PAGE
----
Draft EO lists exemptions to land conversion
The Presidential Agrarian Reform Council has introduced changes to the draft executive order (EO) that seeks to stop applications for the conversion of agricultural lands into residential, commercial, industrial or institutional uses.
Presidential spokesperson Ernesto Abella on March 1 said the EO, now on its fourth draft, should be “out soon.”
Among the changes introduced to the draft EO, a copy of which was obtained by the Inquirer, was a list of exemptions to the proposed two-year moratorium on land conversion.
Subject to the certification from the concerned government agency, projects deemed to be “urgent, necessary and vital for national development” are exempted.
These include energy development projects under the Department of Energy; housing projects under the Housing and Urban Development Coordinating Council; economic zone development projects under the Philippine Economic Zone Authority; and tourism development projects under the Department of Tourism.
The draft EO also clarified that exemption did not mean automatic conversion.
These projects had been points of contention by Socioeconomic Planning Secretary Ernesto Pernia, Finance Secretary Carlos Dominguez, Trade Secretary Ramon Lopez, Budget Secretary Benjamin Diokno and Vice President Leni Robredo in a position paper opposing the ban.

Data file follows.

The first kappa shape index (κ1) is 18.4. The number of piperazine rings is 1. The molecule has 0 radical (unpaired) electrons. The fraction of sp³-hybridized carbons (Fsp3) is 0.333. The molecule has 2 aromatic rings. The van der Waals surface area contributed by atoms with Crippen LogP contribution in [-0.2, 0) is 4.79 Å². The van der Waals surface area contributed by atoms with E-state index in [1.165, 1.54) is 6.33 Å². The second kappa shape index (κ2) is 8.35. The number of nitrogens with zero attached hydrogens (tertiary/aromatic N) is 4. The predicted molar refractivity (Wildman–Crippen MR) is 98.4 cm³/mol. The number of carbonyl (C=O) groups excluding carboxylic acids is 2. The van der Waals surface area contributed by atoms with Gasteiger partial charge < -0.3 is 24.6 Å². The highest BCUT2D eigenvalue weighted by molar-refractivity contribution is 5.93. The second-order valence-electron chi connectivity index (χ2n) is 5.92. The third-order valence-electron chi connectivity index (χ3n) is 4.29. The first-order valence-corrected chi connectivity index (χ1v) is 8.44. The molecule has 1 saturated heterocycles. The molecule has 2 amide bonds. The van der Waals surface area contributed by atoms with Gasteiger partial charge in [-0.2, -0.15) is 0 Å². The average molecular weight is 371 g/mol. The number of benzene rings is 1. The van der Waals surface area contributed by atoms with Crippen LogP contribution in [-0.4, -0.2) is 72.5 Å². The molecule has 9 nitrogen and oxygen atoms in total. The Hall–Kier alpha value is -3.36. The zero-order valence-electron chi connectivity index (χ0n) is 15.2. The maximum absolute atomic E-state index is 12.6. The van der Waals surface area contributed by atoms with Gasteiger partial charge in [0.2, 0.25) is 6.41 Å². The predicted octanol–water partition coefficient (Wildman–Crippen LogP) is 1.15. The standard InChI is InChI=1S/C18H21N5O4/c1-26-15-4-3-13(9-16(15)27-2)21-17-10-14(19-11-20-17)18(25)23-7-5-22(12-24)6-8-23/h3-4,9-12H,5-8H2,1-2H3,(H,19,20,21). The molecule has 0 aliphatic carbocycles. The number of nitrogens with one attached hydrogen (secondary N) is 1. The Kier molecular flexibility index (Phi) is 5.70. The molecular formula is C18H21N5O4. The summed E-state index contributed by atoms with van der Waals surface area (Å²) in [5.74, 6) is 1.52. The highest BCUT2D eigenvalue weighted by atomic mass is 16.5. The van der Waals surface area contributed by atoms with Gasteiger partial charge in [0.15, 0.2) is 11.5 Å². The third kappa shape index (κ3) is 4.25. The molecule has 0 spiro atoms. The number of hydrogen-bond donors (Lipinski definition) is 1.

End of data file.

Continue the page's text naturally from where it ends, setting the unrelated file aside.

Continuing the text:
They worried that a conversion ban could impede housing, infrastructure and economic development projects.
The ban was proposed last September by the Department of Agrarian Reform (DAR) to account for the “rampant and unchecked conversions” of prime agricultural lands meant for food production and distribution to qualified agrarian reform beneficiaries.
Among its key objectives is to review the status of all conversion grants from June 15, 1988, to June 30, 2016, which, according to the draft EO, covers 222,548.017 hectares.
The latest version of the data obtained by the Inquirer yielded a much smaller figure—97,592 ha, the size of Metro Manila and Cebu.
This was not the first time the DAR issued a ban on conversion. In April 2008, under then President Gloria Macapagal-Arroyo, then Agrarian Reform Secretary Nasser Pangandaman issued Memorandum No. 88 ordering a temporary ban on land conversion to check against widespread conversion of agricultural lands for housing projects.
The draft EO also proposes the creation of an interagency task force, which will spearhead a nationwide review of all conversion grants and their compliance to their five-year development plan.
The task force will be headed by the DAR and composed of representatives from the National Economic and Development Authority, Department of Agriculture, Department of Environment and Natural Resources, Department of the Interior and Local Government, and Housing and Land Use Regulatory Board.
Abella said the draft moratorium on land conversion was already with Executive Secretary Salvador Medialdea. —JINKY CABILDO, MATTHEW REYSIO-CRUZ AND KRIXIA SUBINGSUBING
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